At last night's meeting, I mentioned that my Samsung N150 was capable of 1024 x 768 resolution in Windows 7 Starter Edition, but would only give me 1024 x 600 resolution in Ubuntu, and I was trying to figure out how to get the higher resolution in Ubuntu. Unfortunately, I learned today that the supposed 1024 x 768 mode in Windows is achieved by having the driver discard 168 scan lines of info, presumably spaced out across the screen, so the real resolution is only 1024 x 600. I have run into a couple of programs on Ubuntu, notably the Pan Usenet program, that open dialog boxes that are a full 768 pixels high, and have command buttons off-screen when used on a 1024 x 600 display.
That sucks because XFCE's terminal settings dialog doesn't fit my screen, for example. >-( Suppose I should have gotten another model.
 
Old 05-08-2011, 06:46 PM   #12
bonixavier
Member
 
Registered: Sep 2010
Distribution: Slackware
Posts: 320

Original Poster
Rep: Reputation: 62
But why the heck does xrandr report 4096x4096 as the max resolution? Is it the one the video card is capable of, but the monitor isn't?
 
Old 05-08-2011, 06:50 PM   #13
adamk75
Senior Member
 
Registered: May 2006
Posts: 3,091

Rep: Reputation: 397Reputation: 397Reputation: 397Reputation: 397
It's telling you that the driver allocated enough video RAM to support that high of a resolution across all possible output devices.

Adam
 
1 members found this post helpful.
Old 05-08-2011, 07:53 PM   #14
Lirey
Member
 
Registered: Sep 2009
Distribution: Slackware
Posts: 35

Rep: Reputation: 6
I'm not very familiar with xrandr, but if it is reporting 4096x4096 as the maximum resolution it must be reporting the capabilities of the video card/video hardware, not the monitor/display itself. In a nettop type system with an external monitor, the GMA3150 graphics can handle a relatively high resolution - although 4096x4096 seems a bit absurd for integrated graphics.

Do you know what is the hardware resolution of your display? The Samsung N150 mentioned above seems to have some conflicting specifications, but most indicate that it has a 1024x600 (WSVGA) display.

Does XFCE allow a virtual desktop that is larger than the display resolution? I'm not sure if current versions of the desktop environments still support this feature, but it used to be quite useful when configuring systems connected to small (12 or 13 inch CRT with VGA max resolution) displays.
 
Old 01-15-2012, 10:03 AM   #15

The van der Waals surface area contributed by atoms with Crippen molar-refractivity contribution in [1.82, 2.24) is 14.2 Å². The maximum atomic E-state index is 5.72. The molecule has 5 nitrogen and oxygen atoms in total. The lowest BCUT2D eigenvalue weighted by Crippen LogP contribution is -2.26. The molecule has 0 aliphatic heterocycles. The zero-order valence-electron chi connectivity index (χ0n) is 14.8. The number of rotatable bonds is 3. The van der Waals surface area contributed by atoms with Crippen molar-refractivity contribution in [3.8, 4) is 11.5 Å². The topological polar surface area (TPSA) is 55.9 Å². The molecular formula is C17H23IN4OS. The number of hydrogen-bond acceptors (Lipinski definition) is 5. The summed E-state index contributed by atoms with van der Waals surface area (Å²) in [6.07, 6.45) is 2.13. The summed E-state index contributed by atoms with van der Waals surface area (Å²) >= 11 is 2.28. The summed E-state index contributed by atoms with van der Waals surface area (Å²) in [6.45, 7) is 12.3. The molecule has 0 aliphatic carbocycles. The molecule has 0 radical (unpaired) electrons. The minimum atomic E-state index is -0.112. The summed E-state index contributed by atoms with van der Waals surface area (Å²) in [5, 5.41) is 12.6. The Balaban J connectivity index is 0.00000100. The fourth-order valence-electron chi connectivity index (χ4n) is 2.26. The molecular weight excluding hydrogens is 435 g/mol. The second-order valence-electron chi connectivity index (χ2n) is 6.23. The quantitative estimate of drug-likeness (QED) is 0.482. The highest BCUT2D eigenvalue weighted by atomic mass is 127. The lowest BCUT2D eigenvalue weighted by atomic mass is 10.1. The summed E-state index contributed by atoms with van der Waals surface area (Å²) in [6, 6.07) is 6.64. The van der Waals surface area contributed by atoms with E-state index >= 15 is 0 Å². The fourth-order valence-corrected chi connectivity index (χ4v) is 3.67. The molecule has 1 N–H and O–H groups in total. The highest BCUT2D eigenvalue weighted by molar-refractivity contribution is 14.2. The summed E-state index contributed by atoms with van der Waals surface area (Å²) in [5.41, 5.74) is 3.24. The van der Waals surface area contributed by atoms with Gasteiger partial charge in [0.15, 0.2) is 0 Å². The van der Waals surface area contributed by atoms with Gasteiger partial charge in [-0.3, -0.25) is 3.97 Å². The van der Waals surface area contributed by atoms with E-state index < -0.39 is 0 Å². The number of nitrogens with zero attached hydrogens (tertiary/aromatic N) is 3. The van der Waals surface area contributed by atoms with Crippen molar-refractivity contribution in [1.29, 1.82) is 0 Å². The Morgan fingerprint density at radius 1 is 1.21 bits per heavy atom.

igordcard
LQ Newbie
 
Registered: Jan 2009
Posts: 3

Rep: Reputation: 0
So, the question is: Is there a known way to force a resolution by discarding some exceeding lines along the way, in Linux? Also, my netbook can do 1152x864 in Windows (the panel is 1024x600 native, the max resolution in GNU/Linux). In this case, not only additional height is being added, but width too.
 
  


Reply


Thread Tools Search this Thread
Search this Thread:

Advanced Search

Posting Rules
You may not post new threads
You may not post replies
You may not post attachments
You may not edit your posts

BB code is On
Smilies are On
[IMG] code is Off
HTML code is Off


Similar Threads
Thread Thread Starter Forum Replies Last Post
Can't get high resolution with vesa xorg driver (Intel 82845) wmb Debian 6 02-21-2011 06:01 PM
[SOLVED] another graphics resolution question intel driver. okos Slackware 6 03-06-2010 12:36 PM
How I upgraded Intel/PRO 2200 Wireless Driver on Suse 10.1 to have Monitor Mode parsek77 Suse/Novell 0 07-21-2006 12:13 PM
: Intel® 865G Chipset with Intel® Extreme Graphics 2 -driver for linux7.0 ker 2.4.1 schandak Red Hat 1 10-28-2004 01:43 AM
Monitor problems -- changing resolution back w/o monitor Jiawen Linux - Hardware 5 03-17-2004 11:06 PM


All times are GMT -5. The time now is 01:34 PM.

Main Menu
Advertisement
My LQ
Write for LQ
LinuxQuestions.org is looking for people interested in writing Editorials, Articles, Reviews, and more. If you'd like to contribute content, let us know.
Main Menu
Syndicate
RSS1  Latest Threads
RSS1  LQ News
Twitter: @linuxquestions
identi.ca: @linuxquestions
Facebook: linuxquestions Google+: linuxquestions
Open Source Consulting | Domain Registration